Facing Challenges

An important aspect of the candidate that should be assessed is how they face challenges. One way to do this is by asking about professional demands they have faced. Have the candidate tell you about past trials they encountered in their job and have them explain how they overcame it. This will give insight into how they approach problems. The focus of this question should be on finding candidates who are excellent problem-solvers and aren’t afraid to take on new challenges. Finding employees who can take a difficult situation and turn it into a positive is essential.

Resilience and Stress Management

The ability to bounce back from adversity is a powerful life skill to have. One way to assess a candidate’s resilience is to ask them about past projects that required them to work under pressure. Have the candidate talk about professional projects they have worked on that were stressful or that ultimately failed. Executive support positions come with a certain amount of stress. There are deadlines and goals that need to be met. It’s important to understand how a candidate behaves under pressure. Do they shut down when things become too tough, or do they push through and make the best of the situation? The goal is to find talent who has the emotional maturity to thrive in intense situations.

Proactive Drive

To ascertain a candidate’s level of drive, ask them whether they have ever assisted in establishing new goals for a company. Allow the interviewee to discuss a time where they helped establish new goals or objectives for a company they worked for. This can reveal a lot about a candidate. Are they proactive? Can they identify shortcomings within the company? If they managed to convince management to implement a new objective, this shows they are persuasive.

Growth and Leadership

In executive support roles, it’s vital that candidates have great leadership skills, adaptability, and a willingness to grow. To get an understanding of their strength in those areas, ask them if they changed the scope of their role in their last job. How did they redefine the position and why did they feel like they needed to? Did other coworkers follow suit and redefine their own roles? It’s helpful to see how well the candidate can adapt and grow. A candidate who is confident enough to take on additional responsibilities and has strong leadership skills will rise to the challenges of a new position.

Behavior-based questions are the most important questions you ask during an interview. These questions allow you to understand how a candidate would perform if they land the job. One of the goals of behavior-based questions is to assess the candidate’s emotional intelligence– how they handle stress, if they are proactive, and if they have the skills to readily adapt to change.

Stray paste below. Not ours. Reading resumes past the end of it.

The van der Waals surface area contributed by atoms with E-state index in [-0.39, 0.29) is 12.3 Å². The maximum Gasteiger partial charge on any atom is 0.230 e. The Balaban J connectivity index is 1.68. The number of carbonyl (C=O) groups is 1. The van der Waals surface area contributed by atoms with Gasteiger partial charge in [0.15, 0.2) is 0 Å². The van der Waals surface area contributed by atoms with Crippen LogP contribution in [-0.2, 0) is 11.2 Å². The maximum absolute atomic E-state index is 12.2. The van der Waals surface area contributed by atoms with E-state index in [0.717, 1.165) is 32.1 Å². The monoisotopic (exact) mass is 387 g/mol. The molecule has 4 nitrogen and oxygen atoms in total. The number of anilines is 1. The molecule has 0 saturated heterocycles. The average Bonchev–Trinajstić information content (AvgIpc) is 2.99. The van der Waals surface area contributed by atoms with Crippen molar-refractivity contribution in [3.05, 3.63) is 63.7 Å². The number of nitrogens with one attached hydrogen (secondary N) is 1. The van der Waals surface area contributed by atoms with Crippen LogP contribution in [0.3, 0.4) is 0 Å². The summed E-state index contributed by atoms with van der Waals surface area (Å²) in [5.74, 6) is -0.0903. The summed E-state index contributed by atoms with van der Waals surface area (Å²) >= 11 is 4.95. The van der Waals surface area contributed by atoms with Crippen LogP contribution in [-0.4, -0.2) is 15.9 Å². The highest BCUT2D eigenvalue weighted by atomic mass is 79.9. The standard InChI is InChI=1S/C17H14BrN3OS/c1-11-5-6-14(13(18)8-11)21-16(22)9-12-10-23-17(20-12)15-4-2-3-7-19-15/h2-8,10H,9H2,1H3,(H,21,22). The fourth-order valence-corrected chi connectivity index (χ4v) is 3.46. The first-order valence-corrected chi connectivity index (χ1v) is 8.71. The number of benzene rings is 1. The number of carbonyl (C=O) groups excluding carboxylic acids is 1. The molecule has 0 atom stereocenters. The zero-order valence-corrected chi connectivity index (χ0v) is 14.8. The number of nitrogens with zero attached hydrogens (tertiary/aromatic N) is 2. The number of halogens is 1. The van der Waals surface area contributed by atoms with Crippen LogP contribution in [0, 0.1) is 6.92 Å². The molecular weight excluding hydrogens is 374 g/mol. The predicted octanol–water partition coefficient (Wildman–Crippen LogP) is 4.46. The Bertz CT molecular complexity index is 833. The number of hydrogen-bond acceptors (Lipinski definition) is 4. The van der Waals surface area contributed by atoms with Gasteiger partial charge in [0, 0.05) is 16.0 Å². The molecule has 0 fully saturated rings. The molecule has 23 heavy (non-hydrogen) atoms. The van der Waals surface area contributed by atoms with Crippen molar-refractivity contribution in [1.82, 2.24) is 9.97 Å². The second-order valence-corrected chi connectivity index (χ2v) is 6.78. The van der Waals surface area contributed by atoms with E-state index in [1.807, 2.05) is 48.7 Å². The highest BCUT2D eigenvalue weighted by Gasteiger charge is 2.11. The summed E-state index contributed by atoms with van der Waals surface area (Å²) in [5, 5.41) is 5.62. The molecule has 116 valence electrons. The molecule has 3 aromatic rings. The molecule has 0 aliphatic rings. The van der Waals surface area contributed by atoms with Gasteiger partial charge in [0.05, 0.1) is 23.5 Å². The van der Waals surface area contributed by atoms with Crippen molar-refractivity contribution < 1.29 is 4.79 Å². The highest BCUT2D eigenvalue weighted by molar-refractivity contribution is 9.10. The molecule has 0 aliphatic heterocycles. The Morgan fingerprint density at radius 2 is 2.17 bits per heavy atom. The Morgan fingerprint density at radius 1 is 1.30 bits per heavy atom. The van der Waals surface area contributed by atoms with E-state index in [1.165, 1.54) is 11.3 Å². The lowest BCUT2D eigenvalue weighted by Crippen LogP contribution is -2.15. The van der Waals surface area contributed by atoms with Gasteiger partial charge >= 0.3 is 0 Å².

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Professional Attention Deficit Disorder

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foIn the manufacturing economy, time was the currency. Systems were designed for maximum efficiency, and effectiveness was simply how much time could be dedicated to the process. The assembly line is a perfect example! In today’s information environment, directing our attention in the right places for the right amount of time and focus is the key to effectiveness.

Curious if you suffer from Professional ADD? If you have already been distracted at some point during the first paragraph, no assessment is necessary!

  • You are frequently distracted from your current activity, by others, or by your own lack of focus
  • You finish your day and are surprised how little you actually accomplished despite the fact that you felt “busy” all day
  • You have a to-do list of important items but always seem to be distracted with more “urgent” activities
  • You find it difficult to fully focus on another person without thinking of other matters
  • You check and respond to your email, text messages, instant messages, etc. constantly
  • You feel a sense of “information overload” frequently
  • You think you are a great multi-tasker
  • You are addicted to urgency and pride yourself on being the best “fire fighter”
  • You love being in the “zone” but are frustrated by how infrequently you truly find yourself in that place of maximum effectiveness

If you checked the box to most of these then you may be suffering from Corporate Attention Deficit Disorder. The good news is that it is curable, and you can fill your own prescription.

Create Golden Hours

Establish certain times each day when no one can distract you or each other. The only distractions or interruptions should be emergencies; educate your environment when it is best to get with you by phone or in person for activities that are not both urgent and critical.

Loosen your Electronic Leash

At least four times per day, set 45-minute time blocks where email, instant messages, and any other electronic distractions are turned off. Each time block should be dedicated to fully focusing on a specific activity that you have predetermined for that time. Very rarely is anything so urgent and critical that it cannot wait for a reply within an hour; you may even find that issues solve themselves without you having to.

Prioritize Long-Term Projects